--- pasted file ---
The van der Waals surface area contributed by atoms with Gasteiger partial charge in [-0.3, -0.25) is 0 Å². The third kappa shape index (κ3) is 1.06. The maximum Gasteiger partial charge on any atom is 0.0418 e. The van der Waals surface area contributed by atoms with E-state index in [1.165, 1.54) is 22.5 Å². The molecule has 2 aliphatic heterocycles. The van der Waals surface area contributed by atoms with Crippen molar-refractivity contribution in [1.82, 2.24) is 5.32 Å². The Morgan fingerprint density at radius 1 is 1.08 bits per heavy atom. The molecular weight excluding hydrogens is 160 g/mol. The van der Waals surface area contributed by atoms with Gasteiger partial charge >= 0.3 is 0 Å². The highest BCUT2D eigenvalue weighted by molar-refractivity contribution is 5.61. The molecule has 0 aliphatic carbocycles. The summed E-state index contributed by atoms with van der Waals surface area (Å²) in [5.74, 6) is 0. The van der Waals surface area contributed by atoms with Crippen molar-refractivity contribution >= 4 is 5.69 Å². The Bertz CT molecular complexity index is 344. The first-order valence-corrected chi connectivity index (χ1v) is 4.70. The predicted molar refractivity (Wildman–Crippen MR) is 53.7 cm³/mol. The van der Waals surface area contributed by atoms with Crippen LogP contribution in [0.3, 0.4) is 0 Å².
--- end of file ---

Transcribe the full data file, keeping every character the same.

The van der Waals surface area contributed by atoms with Gasteiger partial charge in [-0.3, -0.25) is 0 Å². The third kappa shape index (κ3) is 1.06. The maximum Gasteiger partial charge on any atom is 0.0418 e. The van der Waals surface area contributed by atoms with E-state index in [1.165, 1.54) is 22.5 Å². The molecule has 2 aliphatic heterocycles. The van der Waals surface area contributed by atoms with Crippen molar-refractivity contribution in [1.82, 2.24) is 5.32 Å². The Morgan fingerprint density at radius 1 is 1.08 bits per heavy atom. The molecular weight excluding hydrogens is 160 g/mol. The van der Waals surface area contributed by atoms with Gasteiger partial charge >= 0.3 is 0 Å². The highest BCUT2D eigenvalue weighted by molar-refractivity contribution is 5.61. The molecule has 0 aliphatic carbocycles. The summed E-state index contributed by atoms with van der Waals surface area (Å²) in [5.74, 6) is 0. The van der Waals surface area contributed by atoms with Crippen molar-refractivity contribution >= 4 is 5.69 Å². The Bertz CT molecular complexity index is 344. The first-order valence-corrected chi connectivity index (χ1v) is 4.70. The predicted molar refractivity (Wildman–Crippen MR) is 53.7 cm³/mol. The van der Waals surface area contributed by atoms with Crippen LogP contribution in [0.3, 0.4) is 0 Å².